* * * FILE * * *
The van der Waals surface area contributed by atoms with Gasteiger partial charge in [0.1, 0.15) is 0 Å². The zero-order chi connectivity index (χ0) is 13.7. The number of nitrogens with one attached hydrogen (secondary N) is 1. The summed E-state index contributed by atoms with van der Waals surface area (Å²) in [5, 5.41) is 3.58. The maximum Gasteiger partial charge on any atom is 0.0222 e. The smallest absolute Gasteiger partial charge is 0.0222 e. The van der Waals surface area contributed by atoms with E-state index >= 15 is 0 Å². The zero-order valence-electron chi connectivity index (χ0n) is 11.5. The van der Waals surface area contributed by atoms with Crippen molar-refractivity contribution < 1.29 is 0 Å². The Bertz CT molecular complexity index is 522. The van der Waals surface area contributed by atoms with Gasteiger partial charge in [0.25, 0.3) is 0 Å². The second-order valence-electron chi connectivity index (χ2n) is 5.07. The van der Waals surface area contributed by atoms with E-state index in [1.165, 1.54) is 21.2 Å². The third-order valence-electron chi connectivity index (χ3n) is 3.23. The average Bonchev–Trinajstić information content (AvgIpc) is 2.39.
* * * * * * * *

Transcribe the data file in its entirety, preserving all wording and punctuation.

The van der Waals surface area contributed by atoms with Gasteiger partial charge in [0.1, 0.15) is 0 Å². The zero-order chi connectivity index (χ0) is 13.7. The number of nitrogens with one attached hydrogen (secondary N) is 1. The summed E-state index contributed by atoms with van der Waals surface area (Å²) in [5, 5.41) is 3.58. The maximum Gasteiger partial charge on any atom is 0.0222 e. The smallest absolute Gasteiger partial charge is 0.0222 e. The van der Waals surface area contributed by atoms with E-state index >= 15 is 0 Å². The zero-order valence-electron chi connectivity index (χ0n) is 11.5. The van der Waals surface area contributed by atoms with Crippen molar-refractivity contribution < 1.29 is 0 Å². The Bertz CT molecular complexity index is 522. The van der Waals surface area contributed by atoms with Gasteiger partial charge in [0.25, 0.3) is 0 Å². The second-order valence-electron chi connectivity index (χ2n) is 5.07. The van der Waals surface area contributed by atoms with E-state index in [1.165, 1.54) is 21.2 Å². The third-order valence-electron chi connectivity index (χ3n) is 3.23. The average Bonchev–Trinajstić information content (AvgIpc) is 2.39.